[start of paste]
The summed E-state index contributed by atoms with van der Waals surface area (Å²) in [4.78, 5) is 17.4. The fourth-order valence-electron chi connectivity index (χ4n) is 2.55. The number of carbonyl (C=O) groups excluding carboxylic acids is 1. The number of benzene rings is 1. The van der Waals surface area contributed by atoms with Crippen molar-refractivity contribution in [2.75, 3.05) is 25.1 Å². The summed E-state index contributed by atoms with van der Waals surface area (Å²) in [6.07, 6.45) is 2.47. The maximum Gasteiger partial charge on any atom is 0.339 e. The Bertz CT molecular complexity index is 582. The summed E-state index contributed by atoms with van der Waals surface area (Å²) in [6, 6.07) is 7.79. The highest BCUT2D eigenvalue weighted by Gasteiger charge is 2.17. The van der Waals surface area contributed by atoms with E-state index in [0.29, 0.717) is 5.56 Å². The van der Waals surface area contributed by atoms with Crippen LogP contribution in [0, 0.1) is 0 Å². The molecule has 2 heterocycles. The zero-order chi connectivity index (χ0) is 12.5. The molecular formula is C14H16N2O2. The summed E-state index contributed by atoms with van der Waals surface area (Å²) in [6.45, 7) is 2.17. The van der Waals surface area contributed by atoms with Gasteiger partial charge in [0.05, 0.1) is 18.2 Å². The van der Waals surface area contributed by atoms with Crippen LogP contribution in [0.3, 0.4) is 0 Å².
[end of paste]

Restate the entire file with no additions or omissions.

The summed E-state index contributed by atoms with van der Waals surface area (Å²) in [4.78, 5) is 17.4. The fourth-order valence-electron chi connectivity index (χ4n) is 2.55. The number of carbonyl (C=O) groups excluding carboxylic acids is 1. The number of benzene rings is 1. The van der Waals surface area contributed by atoms with Crippen molar-refractivity contribution in [2.75, 3.05) is 25.1 Å². The summed E-state index contributed by atoms with van der Waals surface area (Å²) in [6.07, 6.45) is 2.47. The maximum Gasteiger partial charge on any atom is 0.339 e. The Bertz CT molecular complexity index is 582. The summed E-state index contributed by atoms with van der Waals surface area (Å²) in [6, 6.07) is 7.79. The highest BCUT2D eigenvalue weighted by Gasteiger charge is 2.17. The van der Waals surface area contributed by atoms with E-state index in [0.29, 0.717) is 5.56 Å². The van der Waals surface area contributed by atoms with Crippen LogP contribution in [0, 0.1) is 0 Å². The molecule has 2 heterocycles. The zero-order chi connectivity index (χ0) is 12.5. The molecular formula is C14H16N2O2. The summed E-state index contributed by atoms with van der Waals surface area (Å²) in [6.45, 7) is 2.17. The van der Waals surface area contributed by atoms with Gasteiger partial charge in [0.05, 0.1) is 18.2 Å². The van der Waals surface area contributed by atoms with Crippen LogP contribution in [0.3, 0.4) is 0 Å².